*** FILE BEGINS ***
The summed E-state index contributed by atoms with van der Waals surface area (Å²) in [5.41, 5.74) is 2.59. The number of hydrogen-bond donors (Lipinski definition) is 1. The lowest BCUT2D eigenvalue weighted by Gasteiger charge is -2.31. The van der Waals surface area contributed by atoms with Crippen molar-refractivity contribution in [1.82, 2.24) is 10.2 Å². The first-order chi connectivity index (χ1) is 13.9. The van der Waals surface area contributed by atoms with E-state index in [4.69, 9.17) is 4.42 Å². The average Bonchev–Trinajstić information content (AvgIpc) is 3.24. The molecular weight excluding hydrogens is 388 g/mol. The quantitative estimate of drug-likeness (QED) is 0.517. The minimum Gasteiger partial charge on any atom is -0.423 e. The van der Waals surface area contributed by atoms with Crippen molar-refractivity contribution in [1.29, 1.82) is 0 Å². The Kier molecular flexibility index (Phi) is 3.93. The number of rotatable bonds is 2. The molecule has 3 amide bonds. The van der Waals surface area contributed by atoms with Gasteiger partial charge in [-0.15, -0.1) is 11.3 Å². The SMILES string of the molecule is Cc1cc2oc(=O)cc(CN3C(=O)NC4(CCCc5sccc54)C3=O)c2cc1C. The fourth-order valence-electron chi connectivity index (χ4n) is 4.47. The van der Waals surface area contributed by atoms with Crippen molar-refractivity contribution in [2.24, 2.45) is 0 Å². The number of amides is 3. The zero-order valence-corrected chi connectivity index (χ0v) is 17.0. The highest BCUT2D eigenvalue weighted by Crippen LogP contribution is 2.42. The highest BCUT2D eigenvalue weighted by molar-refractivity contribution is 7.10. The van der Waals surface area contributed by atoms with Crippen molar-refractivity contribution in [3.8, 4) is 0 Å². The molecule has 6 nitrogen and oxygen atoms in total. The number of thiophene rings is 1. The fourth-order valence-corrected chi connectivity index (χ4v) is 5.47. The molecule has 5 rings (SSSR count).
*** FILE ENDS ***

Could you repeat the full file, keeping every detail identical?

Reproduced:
The summed E-state index contributed by atoms with van der Waals surface area (Å²) in [5.41, 5.74) is 2.59. The number of hydrogen-bond donors (Lipinski definition) is 1. The lowest BCUT2D eigenvalue weighted by Gasteiger charge is -2.31. The van der Waals surface area contributed by atoms with Crippen molar-refractivity contribution in [1.82, 2.24) is 10.2 Å². The first-order chi connectivity index (χ1) is 13.9. The van der Waals surface area contributed by atoms with E-state index in [4.69, 9.17) is 4.42 Å². The average Bonchev–Trinajstić information content (AvgIpc) is 3.24. The molecular weight excluding hydrogens is 388 g/mol. The quantitative estimate of drug-likeness (QED) is 0.517. The minimum Gasteiger partial charge on any atom is -0.423 e. The van der Waals surface area contributed by atoms with Crippen molar-refractivity contribution in [1.29, 1.82) is 0 Å². The Kier molecular flexibility index (Phi) is 3.93. The number of rotatable bonds is 2. The molecule has 3 amide bonds. The van der Waals surface area contributed by atoms with Gasteiger partial charge in [-0.15, -0.1) is 11.3 Å². The SMILES string of the molecule is Cc1cc2oc(=O)cc(CN3C(=O)NC4(CCCc5sccc54)C3=O)c2cc1C. The fourth-order valence-electron chi connectivity index (χ4n) is 4.47. The van der Waals surface area contributed by atoms with Crippen molar-refractivity contribution in [2.24, 2.45) is 0 Å². The number of amides is 3. The zero-order valence-corrected chi connectivity index (χ0v) is 17.0. The highest BCUT2D eigenvalue weighted by Crippen LogP contribution is 2.42. The highest BCUT2D eigenvalue weighted by molar-refractivity contribution is 7.10. The van der Waals surface area contributed by atoms with Crippen molar-refractivity contribution in [3.8, 4) is 0 Å². The molecule has 6 nitrogen and oxygen atoms in total. The number of thiophene rings is 1. The fourth-order valence-corrected chi connectivity index (χ4v) is 5.47. The molecule has 5 rings (SSSR count).